Outbreak Management - Visitors no longer required to wear PPE

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Outbreak Management - Visitors no longer required to wear PPE


Something needed to change
A patient advocate tells her story

First, it was her father.

“My father had a heart operation and spent a lot of time in the ICU where he contracted MRSA,” said Cindy Dumba.

MRSA along with VRE and ESBL are antibiotic-resistant organisms that can stop certain antibiotics from treating infections. Patients can contract these organisms through unwashed hands or surfaces that have been contaminated.

“Because there was a fear that guests would transmit the [bacteria], we were required to gown, glove and mask every time we visited my father. We couldn’t hug him, or kiss him,” Dumba explained. “He felt isolated, and it seemed like his care changed as soon as he became MRSA positive because it became difficult for nurses or support staff to just pop in and say ‘hi’.”

For years it has been routine to require visitors to wear personal protective equipment (PPE) – gowns, gloves and sometimes a mask – when visiting a patient with an antibiotic resistant organism. The concern was that visitors would contribute to spreading these organisms to other patients and wearing PPE would mitigate the spread. But at what cost, Dumba asks?

“We were in the hospital with my father for months and months, for 12 to 15 hours a day and we had to sit there with a mask on. My mom couldn’t touch him, he couldn’t see her smile, it was just awful,” Dumba explained. “What does that do to a person’s ability to get better,” she asked.

Dumba’s father was very ill, and passed away after a long battle in hospital. Then her mother became ill, and it all started happening again.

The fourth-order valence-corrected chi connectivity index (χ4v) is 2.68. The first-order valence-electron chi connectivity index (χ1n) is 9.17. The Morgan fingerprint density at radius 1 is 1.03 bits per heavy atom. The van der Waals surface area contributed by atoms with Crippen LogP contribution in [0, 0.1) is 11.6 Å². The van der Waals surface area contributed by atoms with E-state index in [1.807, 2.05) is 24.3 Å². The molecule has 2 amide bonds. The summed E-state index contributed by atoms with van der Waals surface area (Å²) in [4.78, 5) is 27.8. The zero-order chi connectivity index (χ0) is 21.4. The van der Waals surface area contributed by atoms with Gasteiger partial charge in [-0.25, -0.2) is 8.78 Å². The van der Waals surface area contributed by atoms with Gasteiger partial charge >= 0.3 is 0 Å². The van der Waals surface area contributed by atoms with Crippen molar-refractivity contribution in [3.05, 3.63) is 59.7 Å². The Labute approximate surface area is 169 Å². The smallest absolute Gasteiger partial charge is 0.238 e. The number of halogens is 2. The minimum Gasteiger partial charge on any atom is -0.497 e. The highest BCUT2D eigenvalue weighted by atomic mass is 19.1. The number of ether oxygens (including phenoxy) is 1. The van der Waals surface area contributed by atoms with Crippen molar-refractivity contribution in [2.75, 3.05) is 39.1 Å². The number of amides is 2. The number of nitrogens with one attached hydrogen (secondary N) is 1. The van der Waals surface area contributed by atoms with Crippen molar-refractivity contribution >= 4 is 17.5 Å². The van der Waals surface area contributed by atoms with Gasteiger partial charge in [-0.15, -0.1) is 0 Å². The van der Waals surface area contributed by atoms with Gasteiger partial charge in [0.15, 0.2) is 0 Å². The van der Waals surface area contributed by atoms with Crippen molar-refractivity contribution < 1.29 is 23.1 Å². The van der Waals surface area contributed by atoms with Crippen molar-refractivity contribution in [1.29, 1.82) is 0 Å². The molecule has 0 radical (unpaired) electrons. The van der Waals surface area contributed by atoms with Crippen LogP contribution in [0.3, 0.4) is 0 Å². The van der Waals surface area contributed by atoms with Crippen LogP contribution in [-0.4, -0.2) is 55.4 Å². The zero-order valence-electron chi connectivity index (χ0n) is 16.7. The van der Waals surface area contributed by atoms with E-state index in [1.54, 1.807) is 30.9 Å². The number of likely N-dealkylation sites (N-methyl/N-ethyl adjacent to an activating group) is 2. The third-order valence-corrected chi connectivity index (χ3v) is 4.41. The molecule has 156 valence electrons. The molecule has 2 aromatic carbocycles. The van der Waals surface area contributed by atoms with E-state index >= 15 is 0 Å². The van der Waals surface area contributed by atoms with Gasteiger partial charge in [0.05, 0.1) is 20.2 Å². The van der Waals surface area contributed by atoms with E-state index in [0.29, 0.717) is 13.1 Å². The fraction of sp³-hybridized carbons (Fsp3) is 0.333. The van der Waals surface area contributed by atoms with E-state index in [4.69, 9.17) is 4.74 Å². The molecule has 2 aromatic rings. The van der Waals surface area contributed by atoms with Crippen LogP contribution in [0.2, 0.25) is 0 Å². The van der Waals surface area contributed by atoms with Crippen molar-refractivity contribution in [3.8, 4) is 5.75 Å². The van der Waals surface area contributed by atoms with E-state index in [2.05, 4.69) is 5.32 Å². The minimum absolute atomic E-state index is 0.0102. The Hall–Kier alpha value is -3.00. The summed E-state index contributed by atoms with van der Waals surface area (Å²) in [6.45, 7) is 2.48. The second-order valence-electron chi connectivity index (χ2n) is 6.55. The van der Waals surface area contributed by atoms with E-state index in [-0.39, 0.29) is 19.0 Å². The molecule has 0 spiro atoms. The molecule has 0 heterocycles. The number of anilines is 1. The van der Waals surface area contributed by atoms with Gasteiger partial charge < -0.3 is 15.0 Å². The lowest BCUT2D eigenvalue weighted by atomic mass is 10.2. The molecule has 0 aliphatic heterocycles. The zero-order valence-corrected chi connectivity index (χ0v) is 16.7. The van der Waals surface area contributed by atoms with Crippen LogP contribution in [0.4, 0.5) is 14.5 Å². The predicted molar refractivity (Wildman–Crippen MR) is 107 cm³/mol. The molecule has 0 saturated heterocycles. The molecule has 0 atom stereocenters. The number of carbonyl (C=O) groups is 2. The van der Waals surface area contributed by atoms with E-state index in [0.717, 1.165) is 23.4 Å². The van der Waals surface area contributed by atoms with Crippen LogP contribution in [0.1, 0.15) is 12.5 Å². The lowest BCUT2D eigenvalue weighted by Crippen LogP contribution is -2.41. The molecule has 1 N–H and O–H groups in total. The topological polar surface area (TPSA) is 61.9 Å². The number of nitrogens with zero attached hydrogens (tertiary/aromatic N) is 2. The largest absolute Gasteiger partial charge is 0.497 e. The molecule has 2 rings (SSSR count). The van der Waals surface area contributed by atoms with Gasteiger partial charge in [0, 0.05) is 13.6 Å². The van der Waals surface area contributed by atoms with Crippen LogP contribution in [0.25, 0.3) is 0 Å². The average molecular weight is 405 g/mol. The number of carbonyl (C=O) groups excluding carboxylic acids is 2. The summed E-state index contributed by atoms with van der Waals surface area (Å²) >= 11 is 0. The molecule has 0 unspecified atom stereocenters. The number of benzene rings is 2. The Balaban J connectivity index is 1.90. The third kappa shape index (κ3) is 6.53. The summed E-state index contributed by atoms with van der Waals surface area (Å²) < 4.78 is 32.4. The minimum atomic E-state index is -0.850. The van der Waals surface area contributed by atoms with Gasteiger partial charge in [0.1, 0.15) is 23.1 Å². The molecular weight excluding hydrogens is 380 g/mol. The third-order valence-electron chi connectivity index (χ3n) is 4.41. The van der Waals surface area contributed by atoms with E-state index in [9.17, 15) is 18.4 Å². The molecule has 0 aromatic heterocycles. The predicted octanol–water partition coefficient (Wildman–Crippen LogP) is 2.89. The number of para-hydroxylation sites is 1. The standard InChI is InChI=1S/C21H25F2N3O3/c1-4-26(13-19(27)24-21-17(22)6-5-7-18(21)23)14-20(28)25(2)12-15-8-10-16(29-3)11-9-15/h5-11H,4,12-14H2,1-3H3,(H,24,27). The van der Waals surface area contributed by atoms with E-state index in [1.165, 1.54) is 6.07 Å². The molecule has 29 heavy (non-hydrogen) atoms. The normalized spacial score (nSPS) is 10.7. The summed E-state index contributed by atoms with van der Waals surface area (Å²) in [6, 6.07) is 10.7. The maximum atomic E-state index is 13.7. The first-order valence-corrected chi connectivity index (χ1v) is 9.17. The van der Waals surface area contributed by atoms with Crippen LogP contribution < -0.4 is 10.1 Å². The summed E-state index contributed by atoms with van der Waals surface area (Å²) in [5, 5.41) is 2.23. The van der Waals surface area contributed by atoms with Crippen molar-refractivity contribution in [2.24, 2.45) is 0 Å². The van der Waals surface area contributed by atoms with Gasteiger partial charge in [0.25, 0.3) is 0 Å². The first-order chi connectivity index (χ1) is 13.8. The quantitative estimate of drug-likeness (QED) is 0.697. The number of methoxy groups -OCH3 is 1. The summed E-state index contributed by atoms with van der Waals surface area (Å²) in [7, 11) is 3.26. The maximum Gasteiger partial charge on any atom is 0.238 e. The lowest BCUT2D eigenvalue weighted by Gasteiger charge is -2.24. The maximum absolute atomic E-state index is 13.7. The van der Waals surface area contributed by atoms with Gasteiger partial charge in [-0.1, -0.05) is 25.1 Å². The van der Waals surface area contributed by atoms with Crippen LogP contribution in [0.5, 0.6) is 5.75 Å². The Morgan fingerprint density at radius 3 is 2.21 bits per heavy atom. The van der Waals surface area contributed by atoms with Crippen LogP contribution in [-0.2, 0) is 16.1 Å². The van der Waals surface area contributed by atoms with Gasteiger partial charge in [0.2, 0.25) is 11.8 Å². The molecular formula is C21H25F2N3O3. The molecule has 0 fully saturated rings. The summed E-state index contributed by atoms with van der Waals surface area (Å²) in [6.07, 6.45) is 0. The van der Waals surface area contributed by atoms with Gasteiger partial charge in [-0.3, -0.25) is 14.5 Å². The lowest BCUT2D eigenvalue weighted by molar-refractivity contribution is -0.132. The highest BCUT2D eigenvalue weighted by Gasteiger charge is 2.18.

“Because mom was in contact with dad, she was flagged as being MRSA positive. Infection control suspected she may have tested a false positive, yet because of that first flagging, she was isolated every admission until she could test negative three times,” Dumba explains.

Dumba’s family was faced once again with the reality of having to gown, glove and mask.

“It was frustrating and disheartening to be faced with this situation again. After seeing how isolated my father was, it really took a toll on my mom, and all of us who were often there with her,” Dumba said.

That’s when she started to make some calls.

“I dealt closely with the Region’s infection control people to get a bit of leeway. They knew me by name,” Dumba said with a chuckle. “By the end, we were able to visit with my mom wearing only the gown, but it was too late, the damage was already done.”

To Dumba, the isolation families and patients with these antibiotic-resistant organisms felt due to the protocol was hindering their recovery. If anything, Dumba said, it made it more difficult for her parents to heal. Something needed to change.

“When I heard the news I was elated. I felt it was a long time coming and a welcome change,” Dumba said.

“As of October 5, 2015 visitors are no longer required to wear PPE when visiting a patient with an antibiotic-resistant organism,” said Kateri Singer, the Region’s manager of infection control. “The risk of visitors contributing to the spread of VRE, MRSA, and ESBL organisms from their loved ones to other patients in our healthcare facilities is low. If proper hand hygiene is completed and direct patient care is not being performed, there is no meaningful added value in asking visitors to wear gowns and gloves.”

And, its patients like Dumba that help make these changes happen.

“When we establish protocol and make decisions, we need to look at the best evidence and best practices. Our patients have clearly told us that removing the barriers imposed by PPE between them and their loved ones while in our healthcare facilities will significantly improve the patients’ experience,” Singer explained. “Looking at the evidence, we believe no harm will come to others by granting these wishes, so we are able to accommodate.”

Dumba has volunteered hundreds of hours in the last four years to make health care better for patients and families in Regina Qu’Appelle Health Region. She commits her time for a couple of reasons – she doesn’t want others to experience the frustrations she and her family have when navigating the health care system, and she believes that each of us has an important role to play in making health care patient- and family-centred.